Share this article

print logo


Better late than never.

That was the prevailing opinion of holiday travelers Wednesday in and out of Buffalo.

They were thankful for a safe journey. As for their missing luggage, 12-hour air flights and growling, empty stomachs?

Well, that's another story.

"I do a lot of traveling, and I've never dealt with anything like this before," said Alice Short of Jackson, Miss.

Short was flying from Mississippi through Atlanta on Wednesday with her 6-year-old granddaughter to visit family in Buffalo. She was supposed to arrive here at 2:38 p.m.

At 7:20 p.m., shortly after touching down at Buffalo Niagara International Airport in Cheektowaga, Short was waiting with about two dozen other people trying to track their misplaced or redirected luggage.

Short was not alone in Buffalo or almost anywhere in the eastern half of the nation on the busiest travel day of the year.

The Thanksgiving weekend started with travelers crowding airports, bus and train stations, and highways putting up with tight security and bad weather that included heavy snow in the nation's midsection and rain in the Northeast and South.

According to a survey conducted for AAA by the Travel Industry Association of America, 30.6 million people, or 3 percent more than last year, were expected to hit the road during the holiday weekend, even with gasoline prices nearly one-third higher than a year ago.

An additional 6.6 million were projected to travel by plane, train or bus.

Short said everything seemed to be progressing well until late Wednesday morning when her plane circled Atlanta's Hartsfield-Jackson Airport for an hour or so before being diverted to a small airport in Augusta, Ga.

Passengers were kept on the plane before they took off again and finally landed back in Atlanta at about 2:30 p.m. Then, another delayed flight from Atlanta to Buffalo resulted in a six-hour longer travel day than expected, she said.

Atlanta's severe weather was responsible for delaying or diverting a number of flights and appeared to have a ripple effect on air travel in Buffalo all day.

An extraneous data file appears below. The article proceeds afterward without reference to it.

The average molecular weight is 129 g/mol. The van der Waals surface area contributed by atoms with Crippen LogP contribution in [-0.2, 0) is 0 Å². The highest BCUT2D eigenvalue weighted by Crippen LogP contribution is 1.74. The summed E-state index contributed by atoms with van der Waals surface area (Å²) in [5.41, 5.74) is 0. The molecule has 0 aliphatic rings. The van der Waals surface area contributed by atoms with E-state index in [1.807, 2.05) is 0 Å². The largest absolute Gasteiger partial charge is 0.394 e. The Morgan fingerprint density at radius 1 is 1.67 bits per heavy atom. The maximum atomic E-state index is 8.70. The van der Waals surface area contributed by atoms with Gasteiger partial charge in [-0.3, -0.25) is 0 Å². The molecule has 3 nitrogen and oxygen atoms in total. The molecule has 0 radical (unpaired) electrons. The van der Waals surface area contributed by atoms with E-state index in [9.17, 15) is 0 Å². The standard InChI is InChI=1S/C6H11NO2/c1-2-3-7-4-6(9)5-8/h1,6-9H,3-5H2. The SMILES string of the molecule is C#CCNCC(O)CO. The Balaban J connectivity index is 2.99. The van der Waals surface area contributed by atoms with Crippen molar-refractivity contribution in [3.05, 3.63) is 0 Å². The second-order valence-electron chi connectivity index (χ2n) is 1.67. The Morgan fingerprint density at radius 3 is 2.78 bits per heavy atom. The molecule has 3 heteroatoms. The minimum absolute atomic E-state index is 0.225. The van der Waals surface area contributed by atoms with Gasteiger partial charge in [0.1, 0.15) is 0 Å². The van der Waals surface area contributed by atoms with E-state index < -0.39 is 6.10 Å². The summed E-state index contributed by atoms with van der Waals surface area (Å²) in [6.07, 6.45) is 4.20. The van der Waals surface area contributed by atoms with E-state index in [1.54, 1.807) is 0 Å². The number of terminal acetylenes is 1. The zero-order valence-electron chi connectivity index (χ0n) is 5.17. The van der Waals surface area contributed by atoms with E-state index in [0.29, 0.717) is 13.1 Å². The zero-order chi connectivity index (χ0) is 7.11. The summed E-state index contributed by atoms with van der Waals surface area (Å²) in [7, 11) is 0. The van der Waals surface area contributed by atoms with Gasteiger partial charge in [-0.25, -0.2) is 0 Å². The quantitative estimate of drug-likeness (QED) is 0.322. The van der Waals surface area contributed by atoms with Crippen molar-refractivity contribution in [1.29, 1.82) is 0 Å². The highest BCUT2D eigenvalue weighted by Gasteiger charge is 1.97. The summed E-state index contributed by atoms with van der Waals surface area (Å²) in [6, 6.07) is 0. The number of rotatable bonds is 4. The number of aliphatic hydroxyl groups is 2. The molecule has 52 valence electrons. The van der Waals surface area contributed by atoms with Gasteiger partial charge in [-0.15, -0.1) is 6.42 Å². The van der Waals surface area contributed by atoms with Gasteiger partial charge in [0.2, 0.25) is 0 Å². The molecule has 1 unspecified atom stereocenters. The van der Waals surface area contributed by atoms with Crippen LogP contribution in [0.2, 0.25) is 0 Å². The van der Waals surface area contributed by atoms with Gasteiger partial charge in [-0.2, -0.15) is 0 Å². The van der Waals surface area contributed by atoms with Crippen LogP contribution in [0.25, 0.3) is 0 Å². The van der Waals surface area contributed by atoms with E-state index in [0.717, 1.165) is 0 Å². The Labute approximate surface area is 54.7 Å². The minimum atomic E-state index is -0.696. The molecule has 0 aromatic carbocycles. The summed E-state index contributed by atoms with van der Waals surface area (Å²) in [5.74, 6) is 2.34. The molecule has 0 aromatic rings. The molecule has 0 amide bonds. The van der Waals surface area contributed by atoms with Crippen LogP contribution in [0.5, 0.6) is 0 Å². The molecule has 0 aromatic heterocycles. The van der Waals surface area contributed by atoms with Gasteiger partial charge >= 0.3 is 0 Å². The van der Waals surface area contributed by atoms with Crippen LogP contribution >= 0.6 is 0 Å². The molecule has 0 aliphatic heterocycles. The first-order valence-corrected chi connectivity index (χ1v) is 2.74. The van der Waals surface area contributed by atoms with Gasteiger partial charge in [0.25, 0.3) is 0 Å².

Earlier Wednesday afternoon, Victoria Stevens, who was flying through Atlanta from Savannah, Ga., was delayed for 2 1/2 hours because of bad weather in Georgia.

Dominic Menza was flying from Buffalo to Fort Walton Beach, Fla., on an afternoon flight that also was going through Atlanta.

His flight already was delayed an hour.

"What can you do? You're going to blame Delta Airline? Mother Nature rules the roost," said Menza, a former Air Force pilot who planned to do crossword puzzles to pass the time.

In addition to Atlanta, the weather disrupted travel in Chicago, Philadelphia and New York City.

Along the Eastern Seaboard, the problem was low clouds and rain.

Dave Sage, a National Weather Service meteorologist in Cheektowaga, said rain and low cloud ceilings would be just enough to cause delays on such a high-volume travel day.

At least two flights -- one to Boston and one to Philadelphia -- were canceled as well as an evening flight into Buffalo from Chicago O'Hare.

As for what Buffalo Niagara airport officials could control, operations here progressed smoothly, said C. Douglas Hartmayer, spokesman for the Niagara Frontier Transportation Authority, which operates the airport.

Sage didn't expect any travel problems today for Buffalo Niagara region motorists. Overnight rain was expected to turn into wet snow as a cold front moved through at about 4 a.m. Temperatures were expected to hold in the mid-30s today.

Little accumulation is expected in the Buffalo metro area. The hills south of Buffalo, in Wyoming County and the Southern Tier can expect about an inch of snow, Sage said.

Some small lake-effect accumulation could fall in the higher elevations south of the metro area late tonight and into Friday morning. Friday is expected to be a mostly cloudy day with temperatures hovering closer to normal at 40 degrees.

The Associated Press contributed to this article.
e-mail: and

There are no comments - be the first to comment